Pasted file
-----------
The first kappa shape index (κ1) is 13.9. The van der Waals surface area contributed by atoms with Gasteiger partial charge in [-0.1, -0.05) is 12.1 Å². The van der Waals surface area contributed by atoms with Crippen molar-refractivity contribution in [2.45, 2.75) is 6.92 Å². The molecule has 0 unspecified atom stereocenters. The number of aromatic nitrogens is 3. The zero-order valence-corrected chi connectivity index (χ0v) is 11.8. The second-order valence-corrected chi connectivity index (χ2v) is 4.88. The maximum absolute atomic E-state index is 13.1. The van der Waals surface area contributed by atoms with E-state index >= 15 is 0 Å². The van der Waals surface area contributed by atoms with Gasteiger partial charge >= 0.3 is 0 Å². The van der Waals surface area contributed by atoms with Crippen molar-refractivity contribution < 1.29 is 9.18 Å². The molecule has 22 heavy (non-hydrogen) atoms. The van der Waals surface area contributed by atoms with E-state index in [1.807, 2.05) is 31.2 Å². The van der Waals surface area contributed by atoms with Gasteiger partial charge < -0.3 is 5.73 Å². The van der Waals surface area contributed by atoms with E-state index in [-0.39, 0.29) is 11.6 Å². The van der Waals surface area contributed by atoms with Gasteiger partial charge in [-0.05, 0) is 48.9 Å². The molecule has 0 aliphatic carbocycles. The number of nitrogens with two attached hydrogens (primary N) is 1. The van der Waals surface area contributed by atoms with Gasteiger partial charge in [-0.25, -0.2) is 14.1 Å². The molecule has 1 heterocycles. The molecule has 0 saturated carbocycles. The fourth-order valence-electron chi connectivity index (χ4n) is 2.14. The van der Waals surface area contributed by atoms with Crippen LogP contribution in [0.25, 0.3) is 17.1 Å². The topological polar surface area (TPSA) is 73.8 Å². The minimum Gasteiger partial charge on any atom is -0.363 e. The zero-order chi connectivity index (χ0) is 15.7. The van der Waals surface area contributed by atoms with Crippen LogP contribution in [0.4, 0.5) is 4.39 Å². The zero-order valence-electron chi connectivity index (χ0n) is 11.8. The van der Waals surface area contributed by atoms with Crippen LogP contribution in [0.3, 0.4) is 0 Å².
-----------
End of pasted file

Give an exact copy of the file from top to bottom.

The first kappa shape index (κ1) is 13.9. The van der Waals surface area contributed by atoms with Gasteiger partial charge in [-0.1, -0.05) is 12.1 Å². The van der Waals surface area contributed by atoms with Crippen molar-refractivity contribution in [2.45, 2.75) is 6.92 Å². The molecule has 0 unspecified atom stereocenters. The number of aromatic nitrogens is 3. The zero-order valence-corrected chi connectivity index (χ0v) is 11.8. The second-order valence-corrected chi connectivity index (χ2v) is 4.88. The maximum absolute atomic E-state index is 13.1. The van der Waals surface area contributed by atoms with E-state index >= 15 is 0 Å². The van der Waals surface area contributed by atoms with Gasteiger partial charge >= 0.3 is 0 Å². The van der Waals surface area contributed by atoms with Crippen molar-refractivity contribution < 1.29 is 9.18 Å². The molecule has 22 heavy (non-hydrogen) atoms. The van der Waals surface area contributed by atoms with E-state index in [1.807, 2.05) is 31.2 Å². The van der Waals surface area contributed by atoms with Gasteiger partial charge < -0.3 is 5.73 Å². The van der Waals surface area contributed by atoms with E-state index in [-0.39, 0.29) is 11.6 Å². The van der Waals surface area contributed by atoms with Gasteiger partial charge in [-0.05, 0) is 48.9 Å². The molecule has 0 aliphatic carbocycles. The number of nitrogens with two attached hydrogens (primary N) is 1. The van der Waals surface area contributed by atoms with Gasteiger partial charge in [-0.25, -0.2) is 14.1 Å². The molecule has 1 heterocycles. The molecule has 0 saturated carbocycles. The fourth-order valence-electron chi connectivity index (χ4n) is 2.14. The van der Waals surface area contributed by atoms with Crippen LogP contribution in [0.25, 0.3) is 17.1 Å². The topological polar surface area (TPSA) is 73.8 Å². The minimum Gasteiger partial charge on any atom is -0.363 e. The zero-order chi connectivity index (χ0) is 15.7. The van der Waals surface area contributed by atoms with Crippen LogP contribution in [0.4, 0.5) is 4.39 Å². The zero-order valence-electron chi connectivity index (χ0n) is 11.8. The van der Waals surface area contributed by atoms with Crippen LogP contribution in [0.3, 0.4) is 0 Å².